Talk to me. It’s been hard.

Café Play, This is not a Theatre Company, conceived and directed by Erin B. Mee. Cornelia Street Café NYC (closing Nov. 5)

Photo by Maria Baranova

At communal dining tables, tucked in the back room of Cornelia Street Café we witness a bad date unravel, servers ruminating over our individual fates in the event of a zombie apocalypse, and the voice of a cockroach lamenting the light. Seated by playwright-director-hostess, we are gently instructed to shut off our phones and talk to the others at our table.

What follows is a series of disconnected vignettes written by Jenny Lyn Bader, Jessie Bear, Erin B. Mee and Colin Waitt that transpire over three courses (of green salad, mushroom risotto, and lemon sorbet) in which a handful of characters playing restaurant servers and patrons change roles to converse, dance, sing, and draw on our table tops with crayons. At one point, via hidden-speakers, a red coffee mug and a delicate flowered tea cup, voiced by Kathleen Chalfant, talk to each other about cup life.

Across the evening, quirky performer and choreographer Jonathan Matthews delightfully mutates from playing a cloying ex-boyfriend to an evocative dance about what it means for a woman to dine alone, without the crutch of a hardcover book, into another more participatory movement piece involving a light-up plant pot that responds to our touch with piano notes. The striking Nicole Orabona, a disgruntled professional server, bemoans the fact that she doesn’t have a second ‘real’ calling and demonstrates a mastery for killing annoying patrons with kindness.

Mee and company seem interested in more than a few things, including the under-appreciated and invisible labor of the service industry; our overly mediated interactions with one another; the secret lives of animals and objects; plus, race, gender, and cultural appropriation.

The show opens with a dismissive white server (Amanda Thickpenny) asking a black patron (Richard McBride) to provide his credit card before the meal. He immediately tweets and posts about the blatant racial microaggression. And rather than face-to-face telling his friend about it, he suggests that they just read Facebook to save time. Another patron at a nearby table – a white woman enduring the bad date (Caiti Lattimer) – finds his post, reads the thread, and confronts the server. Oddly, while the other characters continue to re-play roles, we don’t see McBride much more than that. Later, a mother played by the shape-shifting Thickpenny, asks/ not-asks her thoughtful friend (Lattimer) whether or not her child’s “Indian” Halloween costume is offensive.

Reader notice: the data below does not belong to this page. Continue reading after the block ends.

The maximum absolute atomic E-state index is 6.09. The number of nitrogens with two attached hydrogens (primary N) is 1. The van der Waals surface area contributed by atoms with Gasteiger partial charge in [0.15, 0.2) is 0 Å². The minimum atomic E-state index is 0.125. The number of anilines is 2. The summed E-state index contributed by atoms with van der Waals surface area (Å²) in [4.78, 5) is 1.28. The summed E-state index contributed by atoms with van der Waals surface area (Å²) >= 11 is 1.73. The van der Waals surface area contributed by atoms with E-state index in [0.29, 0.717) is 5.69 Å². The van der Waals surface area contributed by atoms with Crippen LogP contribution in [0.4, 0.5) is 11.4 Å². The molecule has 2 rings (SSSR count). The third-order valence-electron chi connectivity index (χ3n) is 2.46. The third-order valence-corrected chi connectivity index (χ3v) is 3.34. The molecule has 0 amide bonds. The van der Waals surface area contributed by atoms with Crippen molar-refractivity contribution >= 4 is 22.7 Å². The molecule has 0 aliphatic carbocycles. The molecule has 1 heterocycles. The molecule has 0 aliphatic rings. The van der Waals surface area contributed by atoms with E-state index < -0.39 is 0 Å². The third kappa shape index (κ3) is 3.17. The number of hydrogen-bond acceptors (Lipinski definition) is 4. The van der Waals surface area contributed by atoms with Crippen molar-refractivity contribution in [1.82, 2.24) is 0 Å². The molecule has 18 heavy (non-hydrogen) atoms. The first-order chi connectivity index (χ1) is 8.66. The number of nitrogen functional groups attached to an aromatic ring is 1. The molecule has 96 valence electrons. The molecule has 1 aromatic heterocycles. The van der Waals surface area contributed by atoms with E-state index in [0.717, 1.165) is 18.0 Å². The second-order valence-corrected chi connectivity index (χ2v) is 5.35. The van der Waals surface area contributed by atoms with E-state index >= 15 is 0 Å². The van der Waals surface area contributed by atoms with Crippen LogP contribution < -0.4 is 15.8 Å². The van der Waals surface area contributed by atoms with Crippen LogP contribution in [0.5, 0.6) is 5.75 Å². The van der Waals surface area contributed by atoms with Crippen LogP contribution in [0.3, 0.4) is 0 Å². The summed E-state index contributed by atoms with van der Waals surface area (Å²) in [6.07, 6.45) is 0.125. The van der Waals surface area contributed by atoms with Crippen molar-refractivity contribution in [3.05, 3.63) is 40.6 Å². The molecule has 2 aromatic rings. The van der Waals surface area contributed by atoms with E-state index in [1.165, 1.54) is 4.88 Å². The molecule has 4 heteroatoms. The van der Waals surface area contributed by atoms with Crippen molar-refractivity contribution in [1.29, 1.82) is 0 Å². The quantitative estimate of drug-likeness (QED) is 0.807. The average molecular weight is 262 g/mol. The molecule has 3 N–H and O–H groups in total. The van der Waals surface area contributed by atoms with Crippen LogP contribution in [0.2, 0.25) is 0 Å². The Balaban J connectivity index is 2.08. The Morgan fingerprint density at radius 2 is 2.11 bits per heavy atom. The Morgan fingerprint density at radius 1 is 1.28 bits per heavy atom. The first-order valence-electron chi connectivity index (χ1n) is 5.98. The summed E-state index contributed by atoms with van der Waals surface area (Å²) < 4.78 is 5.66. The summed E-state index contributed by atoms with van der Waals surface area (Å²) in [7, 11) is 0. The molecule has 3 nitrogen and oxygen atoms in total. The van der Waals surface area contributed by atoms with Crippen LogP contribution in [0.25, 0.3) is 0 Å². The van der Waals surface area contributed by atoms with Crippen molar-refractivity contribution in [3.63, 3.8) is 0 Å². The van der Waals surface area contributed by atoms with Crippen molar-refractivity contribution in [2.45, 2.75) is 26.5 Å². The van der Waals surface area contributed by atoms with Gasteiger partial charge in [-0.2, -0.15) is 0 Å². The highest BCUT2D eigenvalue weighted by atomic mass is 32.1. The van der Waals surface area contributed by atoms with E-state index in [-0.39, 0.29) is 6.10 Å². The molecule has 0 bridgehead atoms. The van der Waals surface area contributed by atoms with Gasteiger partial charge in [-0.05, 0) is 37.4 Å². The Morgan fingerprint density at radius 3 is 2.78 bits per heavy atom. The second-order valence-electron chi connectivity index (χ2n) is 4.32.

Toward the end of the evening’s meal and show, in the moving echo chamber piece “Mary/ Ann” written by Jessie Bear, two women (Thickpenny and Lattimer) take turns body-shaming one another into sharing a brownie because each accounted for the other’s portion when they planned out their diet points. What would it mean, the two women ask one another if we didn’t carry all this “drivel” around in our heads. What kind of space would we have? Each takes a turn with the call to “Talk to me” and the response: “It’s been hard.” And it has.

What would it mean, Café Play wonders, if we could be more present– less tweets, phones off, open to chance strangers seated nearby, ears attuned to those around us, and to the creatures and objects outside of our usual frequencies? What would it mean to truly recognize, beyond cliché, the invisible toils of the aspiring Broadway singer (Marisa Laruffa) serving wine to the annoying ear-budded patron (Thickpenny) who wants that full-bodied– maybe red, maybe white?— pinot noir she ordered last time.

In the end, we get chocolate. We are instructed to close our eyes, pop a Hershey kiss into our mouths, and ‘let our tongues choreograph the dance of chocolate.’ The slightly too bright café lights finally dim as we retreat into our own sensorial experience. When we open our eyes, it’s back to bustling business and the show seems over. Lights up, and a lovely, real server tells us there’s no rush, would we like another glass of wine?

No thanks.

But, as I made my way out, and passed the performers chatting post-show, it seemed more important than ever to stop and say, “Thank you.”


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